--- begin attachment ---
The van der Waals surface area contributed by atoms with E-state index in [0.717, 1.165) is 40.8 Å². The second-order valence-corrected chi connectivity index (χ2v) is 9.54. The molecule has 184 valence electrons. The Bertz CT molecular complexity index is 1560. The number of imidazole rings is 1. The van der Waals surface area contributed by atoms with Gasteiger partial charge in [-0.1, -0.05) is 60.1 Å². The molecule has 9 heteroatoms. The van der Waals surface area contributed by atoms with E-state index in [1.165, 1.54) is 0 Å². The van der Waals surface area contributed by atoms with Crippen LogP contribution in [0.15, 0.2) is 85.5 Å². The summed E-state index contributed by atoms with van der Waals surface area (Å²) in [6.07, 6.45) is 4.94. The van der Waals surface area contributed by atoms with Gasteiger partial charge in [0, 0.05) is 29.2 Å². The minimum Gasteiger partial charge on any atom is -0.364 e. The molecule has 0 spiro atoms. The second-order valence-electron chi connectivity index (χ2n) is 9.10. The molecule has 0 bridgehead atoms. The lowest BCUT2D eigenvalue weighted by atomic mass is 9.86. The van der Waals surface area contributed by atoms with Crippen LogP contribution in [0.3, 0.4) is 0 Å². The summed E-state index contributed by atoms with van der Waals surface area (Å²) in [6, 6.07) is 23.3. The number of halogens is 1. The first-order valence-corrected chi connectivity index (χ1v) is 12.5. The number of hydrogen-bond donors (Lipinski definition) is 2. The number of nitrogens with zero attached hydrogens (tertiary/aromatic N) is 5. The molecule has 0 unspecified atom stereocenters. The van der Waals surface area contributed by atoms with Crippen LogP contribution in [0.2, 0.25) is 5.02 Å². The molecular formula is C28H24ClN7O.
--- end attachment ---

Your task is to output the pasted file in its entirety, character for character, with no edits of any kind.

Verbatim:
The van der Waals surface area contributed by atoms with E-state index in [0.717, 1.165) is 40.8 Å². The second-order valence-corrected chi connectivity index (χ2v) is 9.54. The molecule has 184 valence electrons. The Bertz CT molecular complexity index is 1560. The number of imidazole rings is 1. The van der Waals surface area contributed by atoms with Gasteiger partial charge in [-0.1, -0.05) is 60.1 Å². The molecule has 9 heteroatoms. The van der Waals surface area contributed by atoms with E-state index in [1.165, 1.54) is 0 Å². The van der Waals surface area contributed by atoms with Crippen LogP contribution in [0.15, 0.2) is 85.5 Å². The summed E-state index contributed by atoms with van der Waals surface area (Å²) in [6.07, 6.45) is 4.94. The van der Waals surface area contributed by atoms with Gasteiger partial charge in [0, 0.05) is 29.2 Å². The minimum Gasteiger partial charge on any atom is -0.364 e. The molecule has 0 spiro atoms. The second-order valence-electron chi connectivity index (χ2n) is 9.10. The molecule has 0 bridgehead atoms. The lowest BCUT2D eigenvalue weighted by atomic mass is 9.86. The van der Waals surface area contributed by atoms with Crippen LogP contribution in [0.3, 0.4) is 0 Å². The summed E-state index contributed by atoms with van der Waals surface area (Å²) in [6, 6.07) is 23.3. The number of halogens is 1. The first-order valence-corrected chi connectivity index (χ1v) is 12.5. The number of hydrogen-bond donors (Lipinski definition) is 2. The number of nitrogens with zero attached hydrogens (tertiary/aromatic N) is 5. The molecule has 0 unspecified atom stereocenters. The van der Waals surface area contributed by atoms with Crippen LogP contribution in [0.2, 0.25) is 5.02 Å². The molecular formula is C28H24ClN7O.